Hello everyone! Florence – The birth place and the heart of Europe renaissance! This is a city I’ve been dreaming of going to, as there are so many things I wanna see, mostly the artworks. Florence was declared a World Heritage Site by UNESCO in 1982 and it attracts 13 million tourists each year. Besides this, it has also been ranked as one of the most beautiful cities in the world.
Who hasn’t heard of The David by Michelangelo? Who hasn’t heard of The Birth of Venus by Botticelli? They are both here, in Florence. In this post, I’ll mostly focus on the paintings and sculptures in Uffizi Gallery, Academia Gallery and Piazza della Signoria.
For Uffizi Gallery and Academia Gallery, the most most most important thing! Make reservations either online or in the office at least one day before the day you plan to visit, especially during holidays either in summer or winter. When I went there, it’s summer, 30+ degrees, and for both galleries you need to wait in the line for at least 1.5-3 hours. Sometimes, if you’re lucky maybe you just need to wait for 1 hour to enter the Academia gallery, but for Uffizi, I don’t think it can be that short. However, When you line up for Uffizi Gallery, you can stand under the roof and it’s not that bad, but for Academia, you are just lining up on the street, under the sun. That’s really torture.
Reservations are not as expensive as you thought. The official price for reservation should be 4 Euros for each ticket (at least it’s the case in 2016). If it’s more expensive, probably some private agencies are robbing you off. I’ll tell you later about how to make reservations either online or in the ticket office.
Now I’ll introduce to you separately Uffizi Gallery, Academia Gallery and Piazza della Signoria concerning reserving tickets, suggested length of visit and what are the major works that you should not miss.
1. Uffizi Gallery
Suggested visiting time: 1.5 hours at least and if you want to rent an audio guide and slowly appreciate the artworks, it might take more than 3 hours.
First and foremost, the ticket!
As I said before, the official entrance ticket should be 8 Euros and the reservations fee is 4 Euros, so in total 12 Euros. Please click here to check the ticket availability and to reserve tickets online. However, there is 50% reduction for European Citizens aged 18 to 25 and proof of eligibility for reduced-price tickets should be presented when picking up your tickets. 50% off is only valid for entrance ticket, not for the reservation fee.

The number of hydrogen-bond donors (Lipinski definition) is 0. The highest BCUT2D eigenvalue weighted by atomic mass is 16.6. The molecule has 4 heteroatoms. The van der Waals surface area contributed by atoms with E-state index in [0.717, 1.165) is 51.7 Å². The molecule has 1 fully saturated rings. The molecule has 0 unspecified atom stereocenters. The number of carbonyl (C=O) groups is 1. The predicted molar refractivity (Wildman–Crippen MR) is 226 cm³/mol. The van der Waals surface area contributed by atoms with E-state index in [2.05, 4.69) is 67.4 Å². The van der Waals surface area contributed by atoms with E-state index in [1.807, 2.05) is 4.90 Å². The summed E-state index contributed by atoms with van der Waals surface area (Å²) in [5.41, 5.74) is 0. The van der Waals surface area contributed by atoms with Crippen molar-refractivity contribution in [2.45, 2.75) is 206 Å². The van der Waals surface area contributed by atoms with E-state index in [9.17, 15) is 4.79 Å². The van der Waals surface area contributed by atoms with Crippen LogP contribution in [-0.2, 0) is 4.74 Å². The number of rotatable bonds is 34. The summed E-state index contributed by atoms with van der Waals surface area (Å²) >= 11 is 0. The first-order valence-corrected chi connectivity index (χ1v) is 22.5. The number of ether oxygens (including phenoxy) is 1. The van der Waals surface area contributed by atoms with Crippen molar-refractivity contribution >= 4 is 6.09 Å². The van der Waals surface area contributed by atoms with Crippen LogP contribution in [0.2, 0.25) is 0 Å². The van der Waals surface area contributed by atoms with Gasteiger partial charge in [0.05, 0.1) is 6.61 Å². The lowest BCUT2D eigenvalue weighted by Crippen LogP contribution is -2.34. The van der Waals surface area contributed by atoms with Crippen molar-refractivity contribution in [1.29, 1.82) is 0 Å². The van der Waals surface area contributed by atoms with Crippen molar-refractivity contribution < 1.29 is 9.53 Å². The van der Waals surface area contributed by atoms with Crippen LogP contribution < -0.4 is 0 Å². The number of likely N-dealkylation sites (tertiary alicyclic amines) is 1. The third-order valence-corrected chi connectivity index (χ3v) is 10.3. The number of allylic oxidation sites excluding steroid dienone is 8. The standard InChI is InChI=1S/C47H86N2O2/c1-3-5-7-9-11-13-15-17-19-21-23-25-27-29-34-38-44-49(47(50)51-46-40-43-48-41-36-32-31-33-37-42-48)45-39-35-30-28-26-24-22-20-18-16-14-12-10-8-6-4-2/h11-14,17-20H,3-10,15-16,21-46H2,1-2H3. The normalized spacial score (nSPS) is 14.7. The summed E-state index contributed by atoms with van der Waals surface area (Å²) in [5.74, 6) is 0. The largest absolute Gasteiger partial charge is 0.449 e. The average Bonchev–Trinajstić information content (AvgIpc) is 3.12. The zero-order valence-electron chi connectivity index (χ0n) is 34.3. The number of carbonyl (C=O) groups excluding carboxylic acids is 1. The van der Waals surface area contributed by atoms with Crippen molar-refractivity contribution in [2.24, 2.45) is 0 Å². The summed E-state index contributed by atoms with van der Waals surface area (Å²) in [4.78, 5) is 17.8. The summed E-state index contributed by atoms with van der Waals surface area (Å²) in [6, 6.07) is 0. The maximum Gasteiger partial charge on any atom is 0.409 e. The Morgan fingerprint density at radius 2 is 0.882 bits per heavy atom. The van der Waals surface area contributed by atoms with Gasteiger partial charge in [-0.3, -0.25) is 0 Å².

Sometimes even for free tickets you need to make reservations. However, Tickets for children under six are completely free of charge and do not need to be reserved. If you wanna check whether you’re eligible for free tickets or not please click here and then click Free on the left column.
If you don’t feel safe reserving tickets online because of the tricky websites or you didn’t have time to do so. It’s also possible to reserve tickets on site. However, remember that reserving ticket office is different from the ticket sale office. The one I went to is actually on the opposite side of the exit of Academia Gallery. Sometimes the line can also be quite long but definitely shorter than the usual ticket line. Sometimes it’s so empty that you would even notice that it’s the ticket reserving office, but after several people lining up there, the queue gets longer and longer. You can buy both tickets for Academia and Uffizi there.
The “Galleria degli Uffizi” is one of the most famous museums in the world given the rich amount of unique artworks and masterpieces conserved within its walls, the majority from the Renaissance period. The main part of the collections were left by the Medici to the state of Tuscany so that they could “adorn the State, be of utility to the Public and attract the curiosity of Foreigners. It hosts works of art by great Italian artists such as Botticelli, Giotto, Cimabue, Michelangelo, Leonardo da Vinci and Raffaello, just to name a few of the most famous.
Uffizi Gallery and Vatican Museums in Rome are the most visited in Italy, which you can tell by the long lines at the entrance. If you wanna know more about the history of Uffizi Gallery please click here.
For more info such as opening hours or floor plans please click here.
- Madonna with Child and Two Angels (1465) by Filippo Lippi
- Dukes of Urbino (1465-1472) by Piero della Francesca
- The Birth of Venus by Sandro Botticelli
- Primavera (Spring) by Sandro Botticelli
- Baptism of Christ by Leonardo da Vinci and his teacher